How To Survive Your NQT Year

It’s the end of summer and in a few days time I will be sitting in the school theatre, surrounded by my colleagues. Among them will be faces that I’m not familiar with, sitting awkwardly in their new departments, making polite conversation about their summer adventures and desperately trying to hide the fact that they are terrified.

These people are the Newly Qualified Teachers. They’ve successfully completed their training year, whether it be a PGCE, GTP or equivalent, and they are now likely to be in a role of responsibility for the first time.

The NQT year is exciting, challenging and possibly the most stressful. It’s the year where most NQT’s start to develop their style and cultivate relationships with their students and colleagues. It’s also the year where expectations are dashed, sleep is lost and career choices will be questioned repeatedly. I have been a qualified music teacher since 2007, but have worked in secondary schools in the UK since 2005. The profession has changed dramatically even in the years that I have been teaching, but this year I am an NQT mentor. This is the advice I will be giving my NQT:

1. Plan effectively. One of the most important aspects of teaching is planning the lessons that you intend to deliver. There are so many things to consider – outcomes, specific learning needs and how to demonstrate meaningful progress to name a few – that it is quite easy to spend hours on just a single lesson. We all have our preferred style and there are no real right or wrongs (within reason) when planning a great lesson. Try and plan them at least 48 hours in advance – I know of teachers that plan several weeks ahead. However, there are ways in which you can save time – sharing resources and lesson plans (my department frequently does this), creating templates that you can use over and over and developing small projects that can be used across a few lessons at a time are some examples of making the planning process easier.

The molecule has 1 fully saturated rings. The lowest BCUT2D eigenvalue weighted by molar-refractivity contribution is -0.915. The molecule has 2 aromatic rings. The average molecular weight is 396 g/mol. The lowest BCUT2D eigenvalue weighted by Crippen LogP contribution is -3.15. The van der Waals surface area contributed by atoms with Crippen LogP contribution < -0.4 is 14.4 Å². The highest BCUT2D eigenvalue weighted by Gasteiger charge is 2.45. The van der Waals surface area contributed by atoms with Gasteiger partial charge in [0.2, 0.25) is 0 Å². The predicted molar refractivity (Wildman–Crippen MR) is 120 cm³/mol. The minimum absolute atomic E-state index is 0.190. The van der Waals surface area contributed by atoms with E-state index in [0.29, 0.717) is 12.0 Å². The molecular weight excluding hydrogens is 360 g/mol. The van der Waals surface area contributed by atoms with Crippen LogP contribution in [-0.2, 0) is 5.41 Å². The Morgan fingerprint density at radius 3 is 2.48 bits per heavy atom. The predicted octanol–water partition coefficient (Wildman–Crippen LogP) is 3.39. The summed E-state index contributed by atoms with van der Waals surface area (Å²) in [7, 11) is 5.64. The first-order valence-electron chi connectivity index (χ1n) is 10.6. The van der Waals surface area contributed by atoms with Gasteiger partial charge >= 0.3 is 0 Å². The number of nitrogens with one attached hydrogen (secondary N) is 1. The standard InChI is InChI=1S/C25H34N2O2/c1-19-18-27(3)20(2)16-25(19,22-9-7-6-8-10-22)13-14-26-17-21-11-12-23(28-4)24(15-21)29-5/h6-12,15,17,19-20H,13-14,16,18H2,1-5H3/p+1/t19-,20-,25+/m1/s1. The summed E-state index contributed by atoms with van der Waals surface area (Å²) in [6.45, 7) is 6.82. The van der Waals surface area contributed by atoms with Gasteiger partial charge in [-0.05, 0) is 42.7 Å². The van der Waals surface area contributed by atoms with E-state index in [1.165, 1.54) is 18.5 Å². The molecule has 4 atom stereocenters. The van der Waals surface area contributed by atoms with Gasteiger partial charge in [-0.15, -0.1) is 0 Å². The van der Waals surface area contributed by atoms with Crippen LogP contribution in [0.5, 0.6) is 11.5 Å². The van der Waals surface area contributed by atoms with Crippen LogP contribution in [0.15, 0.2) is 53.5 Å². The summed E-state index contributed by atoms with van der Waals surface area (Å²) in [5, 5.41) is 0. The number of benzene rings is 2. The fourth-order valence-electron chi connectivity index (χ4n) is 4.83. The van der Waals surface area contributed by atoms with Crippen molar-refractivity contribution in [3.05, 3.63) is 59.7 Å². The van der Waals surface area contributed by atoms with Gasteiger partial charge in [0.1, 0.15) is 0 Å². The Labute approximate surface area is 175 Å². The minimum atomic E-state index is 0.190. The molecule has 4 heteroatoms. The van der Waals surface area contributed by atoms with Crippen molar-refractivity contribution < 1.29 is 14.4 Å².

2. Ask for help. If you find that you are having difficulties with a certain student or class, ask for assistance. This doesn’t mean that you are not capable of doing your job – even the most experienced of teachers sometimes struggle – but telling your line manager or another member of your department will (hopefully) ensure that the correct support is put in place.

3. Complete individual tasks as soon as you receive them. Teachers, while trying to be as paperless as possible, are notorious for sending pieces of paper around the school. Deal with them as soon as possible to avoid them building up. This, admittedly, is one of my weaknesses and am determined to change the way that I deal with paper during this academic year.

4. Don’t take things personally, and remember to be the adult. Working with children can be absolutely infuriating at times, and there has been more than one instance where I have had to walk away, take a deep breath and count to ten. In my career I have had gone out of my way to provide support only to have it thrown back in my face on many occasions, I’ve had personal attacks directed at me, I’ve battled, pleaded, praised and sanctioned with no effect at times and it doesn’t get any easier. The point to remember is that you are dealing with boisterous children or hormonal teenagers. Don’t raise your voice, give out any personal insults or get into any arguments. If a child is not willing to cooperate, quickly and effectively follow the necessary protocols and try not to allow the situation to affect your own opinion of your teaching abilities.